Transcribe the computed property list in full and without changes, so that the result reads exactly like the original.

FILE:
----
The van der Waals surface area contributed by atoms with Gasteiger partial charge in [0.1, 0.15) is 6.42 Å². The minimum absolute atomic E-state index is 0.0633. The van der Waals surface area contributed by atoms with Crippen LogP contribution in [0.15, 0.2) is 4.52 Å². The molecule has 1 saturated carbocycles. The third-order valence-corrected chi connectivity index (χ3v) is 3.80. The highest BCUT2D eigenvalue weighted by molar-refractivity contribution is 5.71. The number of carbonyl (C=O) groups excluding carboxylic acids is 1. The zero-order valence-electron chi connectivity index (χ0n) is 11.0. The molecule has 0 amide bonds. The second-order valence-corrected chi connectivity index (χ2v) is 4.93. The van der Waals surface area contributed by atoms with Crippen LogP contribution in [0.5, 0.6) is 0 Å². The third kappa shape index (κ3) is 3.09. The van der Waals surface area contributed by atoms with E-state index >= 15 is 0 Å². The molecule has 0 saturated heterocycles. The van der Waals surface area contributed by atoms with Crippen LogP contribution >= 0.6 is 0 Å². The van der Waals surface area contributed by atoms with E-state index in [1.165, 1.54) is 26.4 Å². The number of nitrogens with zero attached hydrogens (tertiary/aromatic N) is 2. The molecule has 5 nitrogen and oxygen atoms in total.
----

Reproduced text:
The van der Waals surface area contributed by atoms with Gasteiger partial charge in [0.1, 0.15) is 6.42 Å². The minimum absolute atomic E-state index is 0.0633. The van der Waals surface area contributed by atoms with Crippen LogP contribution in [0.15, 0.2) is 4.52 Å². The molecule has 1 saturated carbocycles. The third-order valence-corrected chi connectivity index (χ3v) is 3.80. The highest BCUT2D eigenvalue weighted by molar-refractivity contribution is 5.71. The number of carbonyl (C=O) groups excluding carboxylic acids is 1. The zero-order valence-electron chi connectivity index (χ0n) is 11.0. The molecule has 0 amide bonds. The second-order valence-corrected chi connectivity index (χ2v) is 4.93. The van der Waals surface area contributed by atoms with Crippen LogP contribution in [0.5, 0.6) is 0 Å². The third kappa shape index (κ3) is 3.09. The van der Waals surface area contributed by atoms with E-state index >= 15 is 0 Å². The molecule has 0 saturated heterocycles. The van der Waals surface area contributed by atoms with Crippen LogP contribution >= 0.6 is 0 Å². The van der Waals surface area contributed by atoms with E-state index in [1.165, 1.54) is 26.4 Å². The number of nitrogens with zero attached hydrogens (tertiary/aromatic N) is 2. The molecule has 5 nitrogen and oxygen atoms in total.